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Home arrow Opinion arrow JIM WARD: Young Guns

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JIM WARD: Young Guns

Kids who spend time in the woods hunting often learn to appreciate all the other creatures not intended for the game bag. (Jim Ward photo)
Kids who spend time in the woods hunting often learn to appreciate all the other creatures not intended for the game bag. (Jim Ward photo)
Once New Year’s resolutions are set in motion, sportsmen begin thinking about upcoming hunts. Tag applications and reserving vacations for autumn adventures are on the agenda. If you have young hunters in the family, efforts begin to address their desires. 

I still remember getting my first rifle at age 8 — a 30.30 Winchester. Wow — in 1960 game was plentiful and the hunting  seasons lasted for months. You could hunt almost anywhere. My first buck, a nice forked-horn, seemed monster-big. A lot has changed since those days.

Today, more hunters applying for the limited number of tags has forced drastic changes in hunting 
opportunities. 

Sportsmen often wait several years to enjoy a five-day hunt on much less open acres than in the ’60s. And, it’s much more costly. 

This writer must confess to being a bit spoiled as a young hunter. Now, youths participate in the hunt lottery system and may not even get a chance to hunt their first couple of years. Not so long ago, a large family nearly had to take out a  second mortgage just to afford all the tag fees. That hasn’t gone unnoticed. With a sharp poke in the ribs by sportsmen groups like the Oregon Hunters Association, our game department has set up many programs to aid young hunters.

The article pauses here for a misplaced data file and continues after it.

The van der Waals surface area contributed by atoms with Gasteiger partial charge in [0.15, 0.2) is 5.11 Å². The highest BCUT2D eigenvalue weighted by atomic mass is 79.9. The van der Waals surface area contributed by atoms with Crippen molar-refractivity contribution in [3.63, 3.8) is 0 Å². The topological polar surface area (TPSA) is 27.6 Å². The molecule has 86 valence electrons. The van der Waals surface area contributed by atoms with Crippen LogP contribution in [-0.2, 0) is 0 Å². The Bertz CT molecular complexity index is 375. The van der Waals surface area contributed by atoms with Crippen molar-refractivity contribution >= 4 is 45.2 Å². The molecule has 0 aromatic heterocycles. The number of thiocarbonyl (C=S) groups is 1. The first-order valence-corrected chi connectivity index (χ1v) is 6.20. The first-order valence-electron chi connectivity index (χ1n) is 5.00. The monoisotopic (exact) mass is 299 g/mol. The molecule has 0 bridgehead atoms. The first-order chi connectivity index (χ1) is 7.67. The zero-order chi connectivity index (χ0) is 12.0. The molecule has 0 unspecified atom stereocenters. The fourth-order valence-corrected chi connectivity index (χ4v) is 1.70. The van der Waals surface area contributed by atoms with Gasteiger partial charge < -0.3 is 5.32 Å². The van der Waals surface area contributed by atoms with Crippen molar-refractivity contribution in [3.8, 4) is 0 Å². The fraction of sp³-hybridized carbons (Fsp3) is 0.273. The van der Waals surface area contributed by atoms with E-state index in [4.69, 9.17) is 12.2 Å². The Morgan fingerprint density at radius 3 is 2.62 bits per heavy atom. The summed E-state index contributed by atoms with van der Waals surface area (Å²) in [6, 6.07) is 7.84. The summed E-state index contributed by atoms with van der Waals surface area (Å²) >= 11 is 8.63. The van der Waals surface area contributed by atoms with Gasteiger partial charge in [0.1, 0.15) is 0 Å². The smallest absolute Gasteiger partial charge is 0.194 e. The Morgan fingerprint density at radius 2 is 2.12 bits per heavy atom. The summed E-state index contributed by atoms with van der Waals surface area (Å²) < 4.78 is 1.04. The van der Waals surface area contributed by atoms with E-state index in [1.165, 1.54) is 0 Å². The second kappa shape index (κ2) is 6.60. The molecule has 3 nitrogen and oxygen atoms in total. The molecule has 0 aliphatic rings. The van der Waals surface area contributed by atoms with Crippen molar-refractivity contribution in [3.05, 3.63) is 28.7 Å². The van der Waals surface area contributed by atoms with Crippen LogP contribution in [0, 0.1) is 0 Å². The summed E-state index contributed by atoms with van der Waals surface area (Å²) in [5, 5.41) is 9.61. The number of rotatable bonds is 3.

Most license and tag fees have been cut in half for youths. The mentored youth program allows kids to take game on their parent’s tag — even before they’re old enough to participate in the regular hunt programs. Youths can apply for  first-time hunter permits and better their odds. And, many hunts have been designed just for kids — allowing them to hunt days before the general season and on areas not open to adults.

Those early years as a young hunter taught me many things — how to navigate in the dense woods and how to pit my skills against wily game. It gave me an active role in putting food on the family table. I learned to appreciate the other creatures not on my hunt list — things you can’t learn in front of a video game. But, even with all the modern things  that pull today’s kids from the autumn woods, there’ are still good reasons to grab the camo and get kids involved with hunting. And, if parents are willing to seek out all the youth programs available, our state still has a lot to 
offer for those interested.

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